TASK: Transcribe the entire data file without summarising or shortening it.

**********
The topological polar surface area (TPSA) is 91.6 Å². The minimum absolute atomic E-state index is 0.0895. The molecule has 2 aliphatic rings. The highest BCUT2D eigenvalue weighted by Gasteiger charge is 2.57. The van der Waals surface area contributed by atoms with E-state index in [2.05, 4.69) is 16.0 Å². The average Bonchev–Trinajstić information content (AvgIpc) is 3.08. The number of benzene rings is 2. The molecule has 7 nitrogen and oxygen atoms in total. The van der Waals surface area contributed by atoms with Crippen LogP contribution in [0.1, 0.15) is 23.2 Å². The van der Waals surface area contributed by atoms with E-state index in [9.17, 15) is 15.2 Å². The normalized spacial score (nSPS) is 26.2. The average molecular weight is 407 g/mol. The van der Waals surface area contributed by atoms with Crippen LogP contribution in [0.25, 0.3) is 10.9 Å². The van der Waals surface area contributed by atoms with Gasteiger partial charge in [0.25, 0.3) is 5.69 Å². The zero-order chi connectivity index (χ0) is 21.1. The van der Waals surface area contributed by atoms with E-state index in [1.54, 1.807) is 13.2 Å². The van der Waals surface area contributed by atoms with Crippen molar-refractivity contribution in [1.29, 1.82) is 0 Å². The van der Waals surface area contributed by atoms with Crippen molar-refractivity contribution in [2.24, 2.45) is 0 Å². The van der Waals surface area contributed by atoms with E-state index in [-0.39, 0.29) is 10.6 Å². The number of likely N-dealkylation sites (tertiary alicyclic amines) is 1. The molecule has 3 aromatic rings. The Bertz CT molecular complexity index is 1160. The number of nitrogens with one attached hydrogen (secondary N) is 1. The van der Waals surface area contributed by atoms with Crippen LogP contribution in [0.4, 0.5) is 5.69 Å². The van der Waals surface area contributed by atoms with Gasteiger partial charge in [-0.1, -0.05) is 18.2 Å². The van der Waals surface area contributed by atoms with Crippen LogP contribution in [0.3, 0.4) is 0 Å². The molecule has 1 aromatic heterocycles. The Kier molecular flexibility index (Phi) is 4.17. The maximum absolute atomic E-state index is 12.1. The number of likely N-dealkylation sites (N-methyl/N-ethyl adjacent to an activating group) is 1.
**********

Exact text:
The topological polar surface area (TPSA) is 91.6 Å². The minimum absolute atomic E-state index is 0.0895. The molecule has 2 aliphatic rings. The highest BCUT2D eigenvalue weighted by Gasteiger charge is 2.57. The van der Waals surface area contributed by atoms with E-state index in [2.05, 4.69) is 16.0 Å². The average Bonchev–Trinajstić information content (AvgIpc) is 3.08. The number of benzene rings is 2. The molecule has 7 nitrogen and oxygen atoms in total. The van der Waals surface area contributed by atoms with Crippen LogP contribution in [0.1, 0.15) is 23.2 Å². The van der Waals surface area contributed by atoms with E-state index in [9.17, 15) is 15.2 Å². The normalized spacial score (nSPS) is 26.2. The average molecular weight is 407 g/mol. The van der Waals surface area contributed by atoms with Crippen LogP contribution in [0.25, 0.3) is 10.9 Å². The van der Waals surface area contributed by atoms with Gasteiger partial charge in [0.25, 0.3) is 5.69 Å². The zero-order chi connectivity index (χ0) is 21.1. The van der Waals surface area contributed by atoms with E-state index in [1.54, 1.807) is 13.2 Å². The van der Waals surface area contributed by atoms with Crippen molar-refractivity contribution in [1.29, 1.82) is 0 Å². The van der Waals surface area contributed by atoms with Crippen molar-refractivity contribution in [2.24, 2.45) is 0 Å². The van der Waals surface area contributed by atoms with E-state index in [-0.39, 0.29) is 10.6 Å². The number of likely N-dealkylation sites (tertiary alicyclic amines) is 1. The molecule has 3 aromatic rings. The Bertz CT molecular complexity index is 1160. The number of nitrogens with one attached hydrogen (secondary N) is 1. The van der Waals surface area contributed by atoms with Crippen LogP contribution in [0.4, 0.5) is 5.69 Å². The van der Waals surface area contributed by atoms with Gasteiger partial charge in [-0.1, -0.05) is 18.2 Å². The van der Waals surface area contributed by atoms with Crippen LogP contribution in [0.3, 0.4) is 0 Å². The molecule has 1 aromatic heterocycles. The Kier molecular flexibility index (Phi) is 4.17. The maximum absolute atomic E-state index is 12.1. The number of likely N-dealkylation sites (N-methyl/N-ethyl adjacent to an activating group) is 1.